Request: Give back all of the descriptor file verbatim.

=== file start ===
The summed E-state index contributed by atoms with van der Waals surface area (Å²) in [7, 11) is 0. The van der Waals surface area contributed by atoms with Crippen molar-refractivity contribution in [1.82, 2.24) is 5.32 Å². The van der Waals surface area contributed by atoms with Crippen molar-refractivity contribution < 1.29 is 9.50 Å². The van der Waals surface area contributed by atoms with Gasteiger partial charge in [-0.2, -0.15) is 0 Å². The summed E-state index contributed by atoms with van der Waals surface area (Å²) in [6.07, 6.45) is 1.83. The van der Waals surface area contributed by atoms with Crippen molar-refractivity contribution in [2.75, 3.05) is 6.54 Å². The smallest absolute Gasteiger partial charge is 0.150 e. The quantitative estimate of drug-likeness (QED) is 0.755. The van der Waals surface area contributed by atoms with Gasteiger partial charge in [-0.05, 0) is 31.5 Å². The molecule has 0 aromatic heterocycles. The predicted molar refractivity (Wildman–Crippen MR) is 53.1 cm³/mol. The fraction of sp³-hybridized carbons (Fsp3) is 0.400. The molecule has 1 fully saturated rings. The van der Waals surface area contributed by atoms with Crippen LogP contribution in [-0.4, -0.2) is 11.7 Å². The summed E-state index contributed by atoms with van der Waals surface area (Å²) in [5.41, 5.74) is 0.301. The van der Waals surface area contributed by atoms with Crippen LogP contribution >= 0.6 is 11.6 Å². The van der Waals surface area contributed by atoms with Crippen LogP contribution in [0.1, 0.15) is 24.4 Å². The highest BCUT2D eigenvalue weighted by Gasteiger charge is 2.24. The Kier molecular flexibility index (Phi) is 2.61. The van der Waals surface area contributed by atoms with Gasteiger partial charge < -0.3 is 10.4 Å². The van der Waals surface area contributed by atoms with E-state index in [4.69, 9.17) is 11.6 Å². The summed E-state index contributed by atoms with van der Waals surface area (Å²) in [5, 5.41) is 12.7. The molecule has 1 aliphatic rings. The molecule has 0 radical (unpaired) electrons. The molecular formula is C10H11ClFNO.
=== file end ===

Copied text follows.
The summed E-state index contributed by atoms with van der Waals surface area (Å²) in [7, 11) is 0. The van der Waals surface area contributed by atoms with Crippen molar-refractivity contribution in [1.82, 2.24) is 5.32 Å². The van der Waals surface area contributed by atoms with Crippen molar-refractivity contribution < 1.29 is 9.50 Å². The van der Waals surface area contributed by atoms with Gasteiger partial charge in [-0.2, -0.15) is 0 Å². The summed E-state index contributed by atoms with van der Waals surface area (Å²) in [6.07, 6.45) is 1.83. The van der Waals surface area contributed by atoms with Crippen molar-refractivity contribution in [2.75, 3.05) is 6.54 Å². The smallest absolute Gasteiger partial charge is 0.150 e. The quantitative estimate of drug-likeness (QED) is 0.755. The van der Waals surface area contributed by atoms with Gasteiger partial charge in [-0.05, 0) is 31.5 Å². The molecule has 0 aromatic heterocycles. The predicted molar refractivity (Wildman–Crippen MR) is 53.1 cm³/mol. The fraction of sp³-hybridized carbons (Fsp3) is 0.400. The molecule has 1 fully saturated rings. The van der Waals surface area contributed by atoms with Crippen LogP contribution in [-0.4, -0.2) is 11.7 Å². The summed E-state index contributed by atoms with van der Waals surface area (Å²) in [5.41, 5.74) is 0.301. The van der Waals surface area contributed by atoms with Crippen LogP contribution >= 0.6 is 11.6 Å². The van der Waals surface area contributed by atoms with Crippen LogP contribution in [0.1, 0.15) is 24.4 Å². The highest BCUT2D eigenvalue weighted by Gasteiger charge is 2.24. The Kier molecular flexibility index (Phi) is 2.61. The van der Waals surface area contributed by atoms with Gasteiger partial charge < -0.3 is 10.4 Å². The van der Waals surface area contributed by atoms with E-state index in [4.69, 9.17) is 11.6 Å². The summed E-state index contributed by atoms with van der Waals surface area (Å²) in [5, 5.41) is 12.7. The molecule has 1 aliphatic rings. The molecule has 0 radical (unpaired) electrons. The molecular formula is C10H11ClFNO.